Why government can’t trade abducted girls with prisoners – Falana

schoolgirlLagos Lawyer Femi Falana (SAN), yesterday said the over 200 abducted girls should not be exchanged with Boko Haram’s prisoners as demanded in the latest video released by the sect.

He said the abducted girls are not prisoners of war, adding that they were legally abducted by the sect from their school.

Falana addressed reporters in Abuja after meeting with the protesting women.

He said arrangements were been made to assist parents identify the missing girls in the video released.

The protest to rescue the kidnapped girls will move to the residence of Borno State Governor, Kashim Shettima tomorrow (today) to demand answers from the governor concerning the missing girls.

The campaign team is expected to meet at the Roman Catholic Church Asokoro by 3pm tomorrow (today) where a procession will be led to the Governors lodge by a former minister of education, Mrs. Oby Ezekwesili, Femi Falana and other women.

The women said they will embark on a vigil if the girls were not released before Wednesday to mark one month of the girls in captive.

Falana said: “It is very disturbing that these criminals called Boko Haram sect is demanding that these girls be exchanged for prisoners.

“This is terrible because our girls are not prisoners of war, they were legally abducted, and they are not Nigerian soldiers, so there is no basis for the demand.

“The video; what we have tried to do is to get the parents of these abducted girls to see if they can identify their daughters in the video, arrangements are being made to do that.

“What is important is that the global pressure is paying off and that is why this cowardly organization has come out to assure the world that the children are safe and that they have not killed them.”

Falana, dismissed the need to obtain a police permit before any protest, assuring the women of legal support in their demands to rescue the missing girls by government.

“As far back as December 2007, we won that battle against colonial policy of asking for police permit to protest in Nigeria and we cannot go back. So, I have come to assure the protesters that the law is behind them and on their side and if there is anybody who comes to disturb them, they should let me know so that we can take appropriate action under the law because their cause is just and they have been very peaceful in demanding that that the criminals bring back our girls unconditionally.

“So the pressure will have to be intensified so that the world can make a case, we can make an example of this situation so that we are not going to succumb to the intimidation of criminals; those who have committed crimes against humanity have to be brought to book, so they cannot and it is illegal and immoral to use innocent children to bargain with the government of Nigeria.

“The protest has to go on all over the world and leaders have to join to protest so that these criminals can know that a violation of any child anywhere around the world is a violation of the right of the entire world. I am sure in a matter of days; these criminals will release these girls.”

He criticized the government over the poor handling of the girls, adding that the government needs to reassure Nigerians of safeguarding their lives and properties.

“The Nigerian government way of handling this is very disappointing particularly for the parents of the abducted girls. I can imagine the agony they must have been sentenced to in the last weeks in particular when some highly placed individuals in the society attempted to give the impression that these girls might not be missing after all and I have asked because for me, that is the unkindness of them all.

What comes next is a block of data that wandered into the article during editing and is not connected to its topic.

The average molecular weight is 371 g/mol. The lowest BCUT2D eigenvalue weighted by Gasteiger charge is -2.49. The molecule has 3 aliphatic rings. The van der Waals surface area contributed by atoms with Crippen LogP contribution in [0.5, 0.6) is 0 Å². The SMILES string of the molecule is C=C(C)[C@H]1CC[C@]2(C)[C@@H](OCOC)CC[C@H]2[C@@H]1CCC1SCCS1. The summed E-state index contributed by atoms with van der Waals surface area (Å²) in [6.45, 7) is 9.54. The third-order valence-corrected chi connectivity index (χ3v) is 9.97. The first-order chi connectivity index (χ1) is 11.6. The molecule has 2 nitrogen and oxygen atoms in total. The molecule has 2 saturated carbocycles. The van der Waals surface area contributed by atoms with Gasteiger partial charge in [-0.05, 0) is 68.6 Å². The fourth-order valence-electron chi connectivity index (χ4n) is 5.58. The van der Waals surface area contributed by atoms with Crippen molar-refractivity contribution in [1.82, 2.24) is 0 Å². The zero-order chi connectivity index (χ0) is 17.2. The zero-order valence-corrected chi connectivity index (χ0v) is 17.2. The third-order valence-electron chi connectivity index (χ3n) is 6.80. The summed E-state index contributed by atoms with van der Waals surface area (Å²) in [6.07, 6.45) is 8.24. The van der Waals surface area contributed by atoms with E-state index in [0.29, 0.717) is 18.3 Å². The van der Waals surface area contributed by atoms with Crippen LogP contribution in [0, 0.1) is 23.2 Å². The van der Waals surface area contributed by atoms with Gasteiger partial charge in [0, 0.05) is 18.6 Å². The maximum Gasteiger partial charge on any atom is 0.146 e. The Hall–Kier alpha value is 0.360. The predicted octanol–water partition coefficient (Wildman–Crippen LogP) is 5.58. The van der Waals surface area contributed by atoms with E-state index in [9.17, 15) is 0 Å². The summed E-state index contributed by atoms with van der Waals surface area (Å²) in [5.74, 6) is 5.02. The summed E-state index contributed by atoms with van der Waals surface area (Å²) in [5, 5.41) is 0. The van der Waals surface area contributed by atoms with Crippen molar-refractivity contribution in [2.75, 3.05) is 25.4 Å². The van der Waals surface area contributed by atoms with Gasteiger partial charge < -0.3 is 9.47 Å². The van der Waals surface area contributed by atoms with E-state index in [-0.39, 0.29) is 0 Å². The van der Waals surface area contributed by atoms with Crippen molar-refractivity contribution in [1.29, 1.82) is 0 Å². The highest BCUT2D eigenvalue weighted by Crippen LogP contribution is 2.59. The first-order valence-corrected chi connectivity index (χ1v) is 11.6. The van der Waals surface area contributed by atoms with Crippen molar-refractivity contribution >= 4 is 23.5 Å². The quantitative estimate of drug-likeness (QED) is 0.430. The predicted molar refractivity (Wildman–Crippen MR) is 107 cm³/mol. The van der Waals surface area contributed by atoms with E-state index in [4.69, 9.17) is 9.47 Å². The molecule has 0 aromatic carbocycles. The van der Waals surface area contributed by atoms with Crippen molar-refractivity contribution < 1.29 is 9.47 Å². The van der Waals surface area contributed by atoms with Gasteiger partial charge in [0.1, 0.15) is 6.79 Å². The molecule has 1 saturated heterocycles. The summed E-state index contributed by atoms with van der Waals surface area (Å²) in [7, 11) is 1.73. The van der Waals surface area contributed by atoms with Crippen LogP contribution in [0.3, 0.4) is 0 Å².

“How a gang of criminals would have collaborated with parents to have their children abducted and I ask, to make what point? So, I think the government will have to go the extra mile of assuring Nigerians that the security of lives and welfare of our citizens in line with Section 14 of the Constitution is paramount and that never again will the government of Nigeria play with the life of any individual in this country.”

Also, a former House of Representative member, Dino Malaye described police disruption of the protest as ‘brutality,’ adding that they were unstable in their behaviour.

He said: “What happened yesterday is what I call Police brutality, the police were very unstable, the gathering here is not only stable but peaceful. There have been protests in the United Kingdom, United States, and China, the first lady of America protested.

“It is very unfortunate that the police came here in the way and manner they did yesterday and I know that we cannot be intimidated, we cannot be cowed, we cannot be harassed, cause the battles to bring back this ladies is a battle of no retreat, no surrender.

“I am a father and one of them could have been my daughters, so we are here to see that we are with this people and will continue to pressurize government to do that which is needful and we will continue to see that the battle is of no retreat, no surrender and we cannot be intimidated by the police.

“I’m sure they have retraced their steps, that is why they are not here today and I want to say that what they did was against the constitution of Nigeria and even the law of the Federal Court of Appeal that says that the police has no power to stop processions, rallies and protests ones it is peaceful, so with that, I will say shame on the Nigerian police.”

One of the parents of the abducted girls, Mr. Hosea Tsambido said he had not seen the new video released by the sect.

The emotionally distraught father said he was sure he could identify his daughter when he had access to the released video.

“I have not seen the video. Arrangements are being made to make sure we have access to the video. All I want is to see my girl returned to me safe and sound.”